The Witch of Edmonton

The Witch of Edmonton
part of SummerWorks Festival
Trinity Bellwoods Park, August 13 - Toronto

The Red Light District Theatre Company
by thomas dekker, william rowley, and john ford.
directed and conceived by catherine dunn and ted witzel.
adapted by the ensemble (michael-david blostein, val cina, marcel dragonieri, lauren gillis, jonah hundert, mina james, ron kelly, kat letwin, reid linforth, jess moss, ted witzel, eve wylden)

The Edmonton of this play's setting has nothing to do with the familiar city of northern Alberta. Written in 1621, the play was written as a collaboration credited to Thomas Dekker, William Rowley and John Ford, and based on real life events that had just transpired.

I didn't know that before joining the goodly throng who gathered at the gates of Trinity Bellwoods Park on Friday night, and at first the reference to Edmonton seemed almost disconcerting. But it didn't matter. The Red Light District Theatre Companys refreshing and highly entertaining approach blended the Jacobean text with much more modern sensibilities, including a stylized approach to costuming, and the woodland atmosphere of the park itself to come up with a thoroughly enjoyable meditation on the general rottenness of the human race.

The labyrinthine plot has three threads. Central to them all, while she doesn't actually appear much at the beginning of the piece, is the Witch (Mina James). The play portrays her as simply an old widow who's persecuted by the good towns folk for being different, for living alone. When she's beaten by them, she turns to the devil to ask for revenge, and he shows up in the form of a dog named Tom. And I have to concur with the Witch herself, who describes him as a sexy dog, which is just the kind of dog that the devil would be, isn't it? Ted Witzel brings a wonderful sense of physicality to the role, which had him up in the park's trees, barking at the incidental dogs in the park, and up on rooftops playing the violin.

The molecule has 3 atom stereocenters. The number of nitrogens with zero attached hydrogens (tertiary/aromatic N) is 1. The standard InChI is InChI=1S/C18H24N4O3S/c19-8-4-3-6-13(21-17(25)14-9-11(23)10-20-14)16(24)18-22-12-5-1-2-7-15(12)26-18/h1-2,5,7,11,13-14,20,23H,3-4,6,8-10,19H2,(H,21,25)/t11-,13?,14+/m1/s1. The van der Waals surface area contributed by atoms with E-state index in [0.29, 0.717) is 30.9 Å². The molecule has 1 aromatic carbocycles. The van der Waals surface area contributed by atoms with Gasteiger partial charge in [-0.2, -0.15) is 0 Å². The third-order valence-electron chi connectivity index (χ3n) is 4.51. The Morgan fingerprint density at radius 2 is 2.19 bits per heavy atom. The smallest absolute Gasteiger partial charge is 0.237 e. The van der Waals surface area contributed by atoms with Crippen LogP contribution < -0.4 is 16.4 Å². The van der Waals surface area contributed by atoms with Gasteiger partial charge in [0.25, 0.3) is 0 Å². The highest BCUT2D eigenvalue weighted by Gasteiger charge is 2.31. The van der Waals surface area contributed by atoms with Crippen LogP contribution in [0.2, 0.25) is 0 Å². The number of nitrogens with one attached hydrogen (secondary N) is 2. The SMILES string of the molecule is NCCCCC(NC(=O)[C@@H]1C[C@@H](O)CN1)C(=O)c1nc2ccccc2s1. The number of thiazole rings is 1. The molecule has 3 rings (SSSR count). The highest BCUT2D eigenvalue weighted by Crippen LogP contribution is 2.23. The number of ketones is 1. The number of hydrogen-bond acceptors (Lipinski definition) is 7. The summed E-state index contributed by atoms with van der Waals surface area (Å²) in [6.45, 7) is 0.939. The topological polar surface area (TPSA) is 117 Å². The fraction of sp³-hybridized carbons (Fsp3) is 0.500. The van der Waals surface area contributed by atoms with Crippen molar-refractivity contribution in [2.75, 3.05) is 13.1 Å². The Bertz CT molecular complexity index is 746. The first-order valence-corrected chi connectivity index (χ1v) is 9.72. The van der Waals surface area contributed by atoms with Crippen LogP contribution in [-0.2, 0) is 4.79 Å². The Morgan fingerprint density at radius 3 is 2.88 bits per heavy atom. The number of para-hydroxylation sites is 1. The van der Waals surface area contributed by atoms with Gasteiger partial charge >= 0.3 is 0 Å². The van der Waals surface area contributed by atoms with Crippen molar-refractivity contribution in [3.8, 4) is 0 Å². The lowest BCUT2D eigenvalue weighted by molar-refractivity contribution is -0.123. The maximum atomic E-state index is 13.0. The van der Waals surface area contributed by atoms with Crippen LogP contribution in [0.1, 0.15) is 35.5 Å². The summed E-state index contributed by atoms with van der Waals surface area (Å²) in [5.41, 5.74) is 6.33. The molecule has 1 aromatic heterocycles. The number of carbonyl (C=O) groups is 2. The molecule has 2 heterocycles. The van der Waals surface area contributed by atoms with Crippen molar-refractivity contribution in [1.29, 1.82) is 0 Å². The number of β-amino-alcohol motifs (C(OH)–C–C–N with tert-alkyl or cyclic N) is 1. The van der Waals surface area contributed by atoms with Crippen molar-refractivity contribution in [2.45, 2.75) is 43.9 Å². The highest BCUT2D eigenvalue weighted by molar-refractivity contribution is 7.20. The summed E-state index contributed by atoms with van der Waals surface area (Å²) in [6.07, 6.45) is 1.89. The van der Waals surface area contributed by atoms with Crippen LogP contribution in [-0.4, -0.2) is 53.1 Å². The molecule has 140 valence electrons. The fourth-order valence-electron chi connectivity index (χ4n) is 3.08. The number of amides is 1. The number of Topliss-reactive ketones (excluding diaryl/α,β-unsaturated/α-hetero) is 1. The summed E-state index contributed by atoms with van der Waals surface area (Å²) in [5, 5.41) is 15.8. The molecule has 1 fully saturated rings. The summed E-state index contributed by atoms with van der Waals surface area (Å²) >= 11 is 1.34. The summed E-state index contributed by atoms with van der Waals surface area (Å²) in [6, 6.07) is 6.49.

Another plotline involves the son of an impoverished gentleman. He marries a poor servant girl out of love, and believes she is pregnant with his child, but then also marries a rich girl at his father's insistence, in an attempt to restore the family's fortunes. Tom the devil is present as he makes his violent choice between the two of them - but you know he's only exploiting the naked self interest that's already there. The third thread sees the village idiot, played here by Reid Linforth with a believable sense of other worldliness and an ever present hobby horse, befriend Tom. It's a tale of lust, betrayal, murder and persecution, with the towns people revealed as a self serving and morally corrupt lot. The young cast brings a delightful sense of gusto to the drama, peppering it with a wry sense of humour.

The white face makeup was a stroke of genius, rendering the actors much more visible in the darkening park, (although they did also distribute a number of flashlights for the audience to use). It combines with white and black costuming in a mishmash of styles from various eras from the early 20th Century to the present for a look that really worked. The story seems over the top, and the surreal touches added to that effect, even as the darker thematic thread rang true to human nature.

The production takes you to various spots in the park, with the added atmospheric bonus of people (and dogs) who just happen to be there - like the guy on a bike who rode by yelling Who are you people?? as we all clambered into the dell, and the little kids who ran away from the devil when he jumped out of the tree (good instincts!)

Sadly, the story, as it turns out, is 100% true. Elizabeth Sawyer, the real life witch of Edmonton, was executed on April 19, 1621. R.I.P.